The Bike Hanger in Seoul Image Source.
Today New York cyclists use bike racks, corrals, shelters and indoor/outdoor parking lots. The question is, will these approaches be enough in coming years? In 2007 the New York City Department of Transportation (NYCDOT) expected the number of bicycle commuters to double by 2012 and triple by 2017. Instead, the number doubled by 2011 and with the influx of Citibike, we can only expect the trend to continue.
Here are six solutions from other major cities that sustain a large number of bike commuters. Could New York adopt these solutions?
In London, a Cyclepod locks a bike to the stand by the bike’s frame and front wheel. Cyclepod’s Creative Director James Steward started designing the cyclepod after someone stole his bicycle. He founded the company in 2004 and won the Shell LiveWIRE Young Entrepreneur of the Year Award in 2006.
Today, cyclepods have dozens have locations in the UK and Australia that can be seen on the company’s website under Client Gallery. The image above shows how a single 2-meter wide Cyclepod can be linked with others to create an “island.” Since its launch, the company received the Carbon Neutral® mark and continues to manufacture new products to protect bikes and even scooters.
Indian industrial designer Abhinav Dapke sketched a thinner bike parking system called Tree Parking Bicycle Parking Stand. His bike rack system also secures bikes using a fingerprint sensor. The design has not been implemented yet and Dapke has not mentioned any plans on his website.
In Tokyo, Giken, an eco-friendly Japanese construction company built a bike parking system called ECO Cycle. ECO Cycle is an 11-meter deep well that can store about 200 bikes. When a bike is placed in front of the yellow door, ECO Cycle detects the bike, grabs its front wheel, and finds an empty bike parking spot inside the well. The entire process takes 8 seconds. Giken also makes a similar product that stores cars.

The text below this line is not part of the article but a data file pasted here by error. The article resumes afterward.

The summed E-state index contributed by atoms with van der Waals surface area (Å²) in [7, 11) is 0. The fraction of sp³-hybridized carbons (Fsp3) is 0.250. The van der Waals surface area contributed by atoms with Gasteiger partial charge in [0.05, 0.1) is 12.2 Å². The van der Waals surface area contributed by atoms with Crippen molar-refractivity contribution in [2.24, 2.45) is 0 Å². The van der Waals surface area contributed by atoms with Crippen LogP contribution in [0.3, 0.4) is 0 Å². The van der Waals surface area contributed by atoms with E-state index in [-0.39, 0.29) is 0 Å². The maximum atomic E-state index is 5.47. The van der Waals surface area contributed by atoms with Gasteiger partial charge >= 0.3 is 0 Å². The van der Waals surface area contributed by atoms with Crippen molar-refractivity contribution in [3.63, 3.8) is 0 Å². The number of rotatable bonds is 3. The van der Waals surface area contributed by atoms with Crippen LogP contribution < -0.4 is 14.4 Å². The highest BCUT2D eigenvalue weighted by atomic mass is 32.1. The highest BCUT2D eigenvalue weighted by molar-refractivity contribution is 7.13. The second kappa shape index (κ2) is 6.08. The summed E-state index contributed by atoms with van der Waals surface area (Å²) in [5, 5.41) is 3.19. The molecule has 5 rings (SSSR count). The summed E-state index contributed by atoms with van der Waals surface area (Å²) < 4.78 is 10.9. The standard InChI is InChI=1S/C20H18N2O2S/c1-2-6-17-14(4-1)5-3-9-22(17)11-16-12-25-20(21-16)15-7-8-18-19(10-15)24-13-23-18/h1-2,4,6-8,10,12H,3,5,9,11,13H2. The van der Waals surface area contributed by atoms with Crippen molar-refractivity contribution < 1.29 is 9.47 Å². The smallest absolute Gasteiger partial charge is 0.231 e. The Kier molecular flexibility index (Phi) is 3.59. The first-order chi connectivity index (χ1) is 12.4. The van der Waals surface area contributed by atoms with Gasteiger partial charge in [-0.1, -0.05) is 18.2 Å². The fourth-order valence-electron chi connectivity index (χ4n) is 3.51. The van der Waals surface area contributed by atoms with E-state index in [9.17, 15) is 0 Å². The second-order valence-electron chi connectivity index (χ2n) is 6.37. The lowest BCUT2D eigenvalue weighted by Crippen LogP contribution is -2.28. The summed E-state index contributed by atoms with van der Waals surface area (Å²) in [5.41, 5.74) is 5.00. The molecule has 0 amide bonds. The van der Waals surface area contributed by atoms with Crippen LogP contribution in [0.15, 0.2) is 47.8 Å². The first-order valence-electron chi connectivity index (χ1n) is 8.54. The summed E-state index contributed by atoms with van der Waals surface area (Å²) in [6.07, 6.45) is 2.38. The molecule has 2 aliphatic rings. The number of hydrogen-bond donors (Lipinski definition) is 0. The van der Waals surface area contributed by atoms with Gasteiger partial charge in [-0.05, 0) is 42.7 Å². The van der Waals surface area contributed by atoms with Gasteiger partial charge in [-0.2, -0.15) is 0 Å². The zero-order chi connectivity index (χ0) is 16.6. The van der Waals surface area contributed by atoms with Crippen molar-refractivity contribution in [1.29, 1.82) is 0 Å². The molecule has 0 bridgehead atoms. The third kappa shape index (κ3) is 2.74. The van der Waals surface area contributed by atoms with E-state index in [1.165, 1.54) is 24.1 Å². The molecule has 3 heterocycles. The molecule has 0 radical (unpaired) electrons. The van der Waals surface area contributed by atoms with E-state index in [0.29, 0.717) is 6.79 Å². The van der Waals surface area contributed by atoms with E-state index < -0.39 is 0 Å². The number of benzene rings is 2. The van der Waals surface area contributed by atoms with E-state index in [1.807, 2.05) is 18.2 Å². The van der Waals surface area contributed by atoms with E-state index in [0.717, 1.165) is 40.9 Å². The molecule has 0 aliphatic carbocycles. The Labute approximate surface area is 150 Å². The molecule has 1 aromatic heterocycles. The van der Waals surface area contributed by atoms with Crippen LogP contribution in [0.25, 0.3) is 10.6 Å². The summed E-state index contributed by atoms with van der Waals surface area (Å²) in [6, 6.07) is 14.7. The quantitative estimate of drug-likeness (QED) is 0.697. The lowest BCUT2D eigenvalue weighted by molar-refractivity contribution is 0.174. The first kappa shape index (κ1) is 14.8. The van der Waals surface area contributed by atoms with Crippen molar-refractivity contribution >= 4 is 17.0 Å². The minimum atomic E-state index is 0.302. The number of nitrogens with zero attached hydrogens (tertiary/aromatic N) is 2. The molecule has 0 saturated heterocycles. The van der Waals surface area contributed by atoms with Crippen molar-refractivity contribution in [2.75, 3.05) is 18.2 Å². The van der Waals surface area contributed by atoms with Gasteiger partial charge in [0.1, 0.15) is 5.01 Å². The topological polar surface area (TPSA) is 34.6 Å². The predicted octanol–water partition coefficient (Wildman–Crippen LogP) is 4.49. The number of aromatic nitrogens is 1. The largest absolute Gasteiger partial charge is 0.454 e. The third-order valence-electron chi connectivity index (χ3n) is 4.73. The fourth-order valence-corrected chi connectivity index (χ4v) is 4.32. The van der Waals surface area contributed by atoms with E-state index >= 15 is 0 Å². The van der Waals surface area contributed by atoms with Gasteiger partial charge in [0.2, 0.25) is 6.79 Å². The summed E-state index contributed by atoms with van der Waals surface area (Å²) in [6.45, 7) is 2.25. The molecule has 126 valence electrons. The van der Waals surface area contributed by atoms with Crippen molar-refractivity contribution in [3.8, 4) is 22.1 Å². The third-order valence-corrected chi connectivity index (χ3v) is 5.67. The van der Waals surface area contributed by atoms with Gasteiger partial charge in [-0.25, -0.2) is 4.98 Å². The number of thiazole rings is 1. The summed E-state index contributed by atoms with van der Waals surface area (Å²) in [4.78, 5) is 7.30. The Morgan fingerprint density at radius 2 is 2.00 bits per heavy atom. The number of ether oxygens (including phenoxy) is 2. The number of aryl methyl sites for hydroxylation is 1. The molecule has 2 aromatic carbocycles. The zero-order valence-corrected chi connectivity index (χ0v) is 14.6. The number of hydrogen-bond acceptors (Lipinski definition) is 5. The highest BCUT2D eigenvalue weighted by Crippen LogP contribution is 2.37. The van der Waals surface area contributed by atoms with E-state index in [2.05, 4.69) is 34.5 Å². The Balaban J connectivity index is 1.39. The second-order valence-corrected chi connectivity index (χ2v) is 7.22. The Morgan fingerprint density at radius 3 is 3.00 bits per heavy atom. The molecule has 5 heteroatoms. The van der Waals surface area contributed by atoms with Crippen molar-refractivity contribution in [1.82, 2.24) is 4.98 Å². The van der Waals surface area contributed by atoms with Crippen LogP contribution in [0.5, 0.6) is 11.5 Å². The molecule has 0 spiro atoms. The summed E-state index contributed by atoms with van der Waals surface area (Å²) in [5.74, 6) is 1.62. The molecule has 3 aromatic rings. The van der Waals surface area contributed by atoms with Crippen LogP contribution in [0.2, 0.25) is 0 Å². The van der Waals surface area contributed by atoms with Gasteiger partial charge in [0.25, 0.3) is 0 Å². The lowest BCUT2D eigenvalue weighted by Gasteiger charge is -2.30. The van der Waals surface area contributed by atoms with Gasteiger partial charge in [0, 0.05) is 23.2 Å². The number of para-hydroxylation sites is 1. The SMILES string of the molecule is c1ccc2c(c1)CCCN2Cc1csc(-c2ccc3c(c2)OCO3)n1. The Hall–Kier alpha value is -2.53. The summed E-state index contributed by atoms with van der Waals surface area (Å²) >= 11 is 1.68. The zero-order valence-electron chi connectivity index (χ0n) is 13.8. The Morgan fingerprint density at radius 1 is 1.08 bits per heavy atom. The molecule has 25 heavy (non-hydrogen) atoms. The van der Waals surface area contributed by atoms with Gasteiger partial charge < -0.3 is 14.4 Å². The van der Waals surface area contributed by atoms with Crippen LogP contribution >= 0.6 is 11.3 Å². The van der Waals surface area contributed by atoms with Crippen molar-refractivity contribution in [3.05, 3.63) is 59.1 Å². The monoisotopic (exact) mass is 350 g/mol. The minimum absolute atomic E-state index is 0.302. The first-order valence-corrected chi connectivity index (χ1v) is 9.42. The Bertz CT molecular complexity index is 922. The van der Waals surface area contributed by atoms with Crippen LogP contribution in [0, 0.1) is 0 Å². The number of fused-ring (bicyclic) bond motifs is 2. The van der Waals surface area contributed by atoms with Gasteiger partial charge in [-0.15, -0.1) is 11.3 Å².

Spain’s B-igloo is entirely above ground and stores 24 bikes at a time. The transaction takes 10 seconds and can fit any size bike. The parking system is built using glass, steel, aluminum and other recyclable materials. Along with several locations in Spain, B-igloo has been installed in Rabat (Morocco).
In Hradec Králové in the Czech Republic, Velo, a Czech bike importer, built a seven-level automated bike tower conveniently near the city’s local railway station. Inside the tower, there are aluminum paddles with cushions that carry bikes to parking space. The storage process takes about 30 seconds. Bikers are allowed to leave their helmets and personal belongings on the bike. The hexagonal tower itself can hold 117 bikes at once.
Bike Hanger is a vertical bike parking system designed by MANIFESTO Architecture P.C., temporarily installed in Seoul and London. It has a pedal generator run completely on manpower. It holds 20 to 36 bikes. A smaller version can hold up to 15 bikes. The system attaches to the side of a building so as not to interfere with pedestrian traffic. The construction of the system costs $100,000 but the maintenance only costs $15 a year. The frame of the system is built out of recycled carbon and recycled stainless steel. The system has a canopy made from recyclable plastic bottles.